This application describes examples and implementations of intraocular and periocular implantation devices based on bipolar MOS electronics, including retinal and other visual prosthesis devices, intraocular and periocular drug delivery devices, and intraocular pressure sensors. The use of bipolar MOS electronics in such implants can avoid various adverse effects such as field effects encountered by CMOS chips in saline environments.
The image acquiring and transmitting portion 26 of the visual prosthesis 10 is illustrated in greater detail in
In one implementation, the encoding scheme can be optimized for the target image resolution which can be primarily determined by the size of the implanted electrode array. The encoded information typically includes such parameters as the magnitude, timing, and sequence of the stimulation pulses which are generated by the electrode array to simulate the image through retinal stimulation.
The RF signal applied to primary coil 16 is received by the secondary coil 18 of the stimulating portion 28 as illustrated in greater detail in
The housing 60 can be implemented as a hermetically sealed container made of a metal or other electrically conductive material having perpendicular width, depth, and length dimensions. In order to minimize eddy current induction into the housing wall, it is preferable to orient the housing with its smallest dimensions oriented parallel to the plane of coil 18 and preferably displaced from the coil axis.
Referring back to
To have a minimum power and a minimum number of wires into the eye where the shift register is located, the following features can be implemented.
1. The Electrical and Data Part of the System
The 64-bit shift register can be used as a “commutator” form of TDM. As a specific example, this 64-bit SR can be operated at a clock frequency of about 3.84 KHz (low frequency, lower power; meets our frame-rate requirements). If a larger pixel array is used, a 1024-bit array would require a clock frequency of only about 61.44 KHz. The SR can also be operated at the lowest Vcc possible when shifting data into the SR to save power.
The operation of the SR can begin by resetting the SR. This reset operation will be done by serial loading the SR with logic-0 into all bits. This will make the bonding pads “low” for all bits. This completes the “reset” without having a dedicated wire for this purpose. The CLR input to the SR will not be used for reset. When the SR is loaded with the right data, we will stop the clock. With the clock stopped, the stimulating pulse is applied to the Vcc lead. This higher-voltage pulse appears at the outputs of each of the SR bits that have been set to a logic-1 level. This positive pulse can be about 7 to 10 volts (beyond the Vcc spec of the SR) for about a millisecond. The pulse will go to all bits that have been set to a logic-1 and the pulse will be delivered to the bonding pads. The bonding pads are the stimulating electrodes.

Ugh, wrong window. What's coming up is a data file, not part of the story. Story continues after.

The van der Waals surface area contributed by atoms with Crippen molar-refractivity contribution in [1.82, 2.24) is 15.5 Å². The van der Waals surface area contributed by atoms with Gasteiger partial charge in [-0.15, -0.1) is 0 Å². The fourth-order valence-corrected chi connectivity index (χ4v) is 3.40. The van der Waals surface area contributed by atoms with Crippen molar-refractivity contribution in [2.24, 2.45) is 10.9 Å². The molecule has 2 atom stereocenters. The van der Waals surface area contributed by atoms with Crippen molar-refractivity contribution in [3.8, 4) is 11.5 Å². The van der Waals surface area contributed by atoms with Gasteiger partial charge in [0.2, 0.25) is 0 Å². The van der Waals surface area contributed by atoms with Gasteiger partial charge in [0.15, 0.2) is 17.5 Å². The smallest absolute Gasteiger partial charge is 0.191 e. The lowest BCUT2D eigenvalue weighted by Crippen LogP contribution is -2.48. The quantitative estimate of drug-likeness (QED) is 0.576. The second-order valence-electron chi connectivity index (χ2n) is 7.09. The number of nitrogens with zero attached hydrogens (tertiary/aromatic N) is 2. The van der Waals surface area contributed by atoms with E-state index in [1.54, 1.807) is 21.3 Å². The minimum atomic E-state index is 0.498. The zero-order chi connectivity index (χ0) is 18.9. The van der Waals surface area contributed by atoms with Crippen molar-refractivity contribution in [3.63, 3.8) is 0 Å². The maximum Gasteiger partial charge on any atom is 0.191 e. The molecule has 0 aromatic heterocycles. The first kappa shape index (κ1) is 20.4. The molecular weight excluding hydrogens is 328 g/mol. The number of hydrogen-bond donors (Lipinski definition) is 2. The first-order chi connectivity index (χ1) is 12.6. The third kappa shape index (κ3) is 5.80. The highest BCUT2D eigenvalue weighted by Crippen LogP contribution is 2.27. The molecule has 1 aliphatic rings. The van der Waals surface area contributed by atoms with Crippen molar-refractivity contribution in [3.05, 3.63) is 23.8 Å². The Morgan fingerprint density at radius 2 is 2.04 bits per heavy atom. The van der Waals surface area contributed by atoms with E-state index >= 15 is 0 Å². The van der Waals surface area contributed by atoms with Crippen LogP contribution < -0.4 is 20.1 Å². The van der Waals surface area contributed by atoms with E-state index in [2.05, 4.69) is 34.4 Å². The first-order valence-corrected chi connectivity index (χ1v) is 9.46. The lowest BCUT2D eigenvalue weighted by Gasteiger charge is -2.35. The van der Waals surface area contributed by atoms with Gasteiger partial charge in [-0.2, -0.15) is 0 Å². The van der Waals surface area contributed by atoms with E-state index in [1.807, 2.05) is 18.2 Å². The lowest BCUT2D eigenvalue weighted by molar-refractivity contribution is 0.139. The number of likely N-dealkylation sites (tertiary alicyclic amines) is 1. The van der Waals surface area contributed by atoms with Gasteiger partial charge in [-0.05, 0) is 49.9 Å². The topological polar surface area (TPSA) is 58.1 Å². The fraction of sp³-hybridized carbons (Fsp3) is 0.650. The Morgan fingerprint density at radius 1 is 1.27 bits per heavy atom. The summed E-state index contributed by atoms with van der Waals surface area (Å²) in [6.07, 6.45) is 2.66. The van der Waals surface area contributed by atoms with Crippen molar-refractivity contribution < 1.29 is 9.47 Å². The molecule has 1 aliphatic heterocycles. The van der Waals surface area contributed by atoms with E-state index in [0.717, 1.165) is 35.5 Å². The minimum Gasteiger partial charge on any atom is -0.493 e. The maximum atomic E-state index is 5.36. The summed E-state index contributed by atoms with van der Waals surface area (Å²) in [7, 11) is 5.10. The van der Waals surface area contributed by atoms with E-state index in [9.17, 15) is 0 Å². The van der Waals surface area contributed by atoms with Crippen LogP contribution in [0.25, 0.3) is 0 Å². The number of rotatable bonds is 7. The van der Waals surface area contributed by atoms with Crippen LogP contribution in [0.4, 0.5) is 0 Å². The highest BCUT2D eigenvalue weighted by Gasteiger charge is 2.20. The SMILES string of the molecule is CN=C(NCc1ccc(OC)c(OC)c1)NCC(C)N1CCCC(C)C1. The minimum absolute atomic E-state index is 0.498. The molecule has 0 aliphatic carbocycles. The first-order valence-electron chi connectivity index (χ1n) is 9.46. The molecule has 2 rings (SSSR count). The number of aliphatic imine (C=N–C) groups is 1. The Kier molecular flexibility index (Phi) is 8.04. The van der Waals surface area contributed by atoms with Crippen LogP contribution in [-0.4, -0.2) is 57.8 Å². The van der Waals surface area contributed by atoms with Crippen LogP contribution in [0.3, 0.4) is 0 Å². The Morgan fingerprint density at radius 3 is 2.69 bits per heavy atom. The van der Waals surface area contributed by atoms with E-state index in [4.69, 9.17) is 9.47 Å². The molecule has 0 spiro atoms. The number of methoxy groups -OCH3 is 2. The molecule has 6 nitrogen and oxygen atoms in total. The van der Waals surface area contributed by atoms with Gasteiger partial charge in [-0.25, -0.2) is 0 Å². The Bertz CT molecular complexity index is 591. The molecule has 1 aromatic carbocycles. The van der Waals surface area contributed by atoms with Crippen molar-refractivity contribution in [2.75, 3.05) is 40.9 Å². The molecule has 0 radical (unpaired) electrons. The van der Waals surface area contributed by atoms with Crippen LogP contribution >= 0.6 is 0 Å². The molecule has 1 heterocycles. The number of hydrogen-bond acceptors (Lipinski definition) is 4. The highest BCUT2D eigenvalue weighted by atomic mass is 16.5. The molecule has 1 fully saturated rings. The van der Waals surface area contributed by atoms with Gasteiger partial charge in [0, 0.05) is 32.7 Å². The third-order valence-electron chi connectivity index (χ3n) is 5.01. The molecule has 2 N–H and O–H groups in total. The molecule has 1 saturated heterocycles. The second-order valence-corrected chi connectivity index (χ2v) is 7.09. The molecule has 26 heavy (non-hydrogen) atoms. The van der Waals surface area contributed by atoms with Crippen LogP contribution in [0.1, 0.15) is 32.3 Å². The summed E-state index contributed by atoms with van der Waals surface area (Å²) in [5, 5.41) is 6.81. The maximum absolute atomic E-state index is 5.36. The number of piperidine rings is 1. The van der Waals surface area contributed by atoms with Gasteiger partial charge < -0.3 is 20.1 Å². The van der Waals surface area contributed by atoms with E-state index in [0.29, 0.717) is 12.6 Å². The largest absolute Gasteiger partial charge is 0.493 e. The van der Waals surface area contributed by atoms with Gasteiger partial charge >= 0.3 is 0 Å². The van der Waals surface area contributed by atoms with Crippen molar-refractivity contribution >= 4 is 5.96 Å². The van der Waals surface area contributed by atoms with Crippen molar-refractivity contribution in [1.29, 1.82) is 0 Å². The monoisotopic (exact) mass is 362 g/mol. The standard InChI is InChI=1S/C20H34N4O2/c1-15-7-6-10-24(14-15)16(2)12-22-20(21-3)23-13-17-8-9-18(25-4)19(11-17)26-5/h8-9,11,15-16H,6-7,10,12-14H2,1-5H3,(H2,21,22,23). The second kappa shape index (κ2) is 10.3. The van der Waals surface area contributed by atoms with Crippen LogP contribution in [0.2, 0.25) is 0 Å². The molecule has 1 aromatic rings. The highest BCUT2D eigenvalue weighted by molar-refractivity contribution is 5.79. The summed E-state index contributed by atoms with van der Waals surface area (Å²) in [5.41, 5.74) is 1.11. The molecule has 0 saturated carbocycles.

After the stimulating pulse is delivered, the Vcc will be returned to a lower voltage for normal operation of the SR. A data stream of all logic-0 data will be shifted into all bits of the SR. This is the reset which does NOT require an extra wire going into the eye, to the SR, for reset.
Next, the above sequence repeats by using a serial data stream to set each of the 64 pixels to either a logic-1 or a logic-0.
2. Minimum Number of Wires Going into the Eye
Two schemes can be used to achieve the minimum number of wires into the eye. One scheme requires only 4 wires for any number of pixels. The other scheme requires only 6 wires for any number of pixels.
The 4 wire design—This design requires D, D′, GND and CLK signals. The CLK signal has no d.c. component but the D, D′ and GND wires have some D.C. component depending on a number of factors such as the ratio of the number of “1” bits to the number of “0” bits. The GND wire carries some D.C. current, but is at “human body ground” potential and therefore has minimal (but some) corrosion potential. The D and D′ wires have some d.c. component, but there are frequent high-to-low transitions (this wire is not positive with respect to ground for more than a fraction of a millisecond in normal use). In this scheme, there is no Vcc wire, since the Vcc D.C. power is developed from rectification of the D, D′ and CLK signals. This can be done on-chip if there are 3 diodes available using simple half-wave rectification. Several methods have been considered for achieving this:
In this design, there is no Vcc power supply ripple, and no need for a power supply filter. The power-supply capacitor has been completely designed out. In fact, such a capacitor is not desired, since the stimulation pulse will arrive through the Vcc line to the SR and then on to the selected output pads (stimulation electrodes).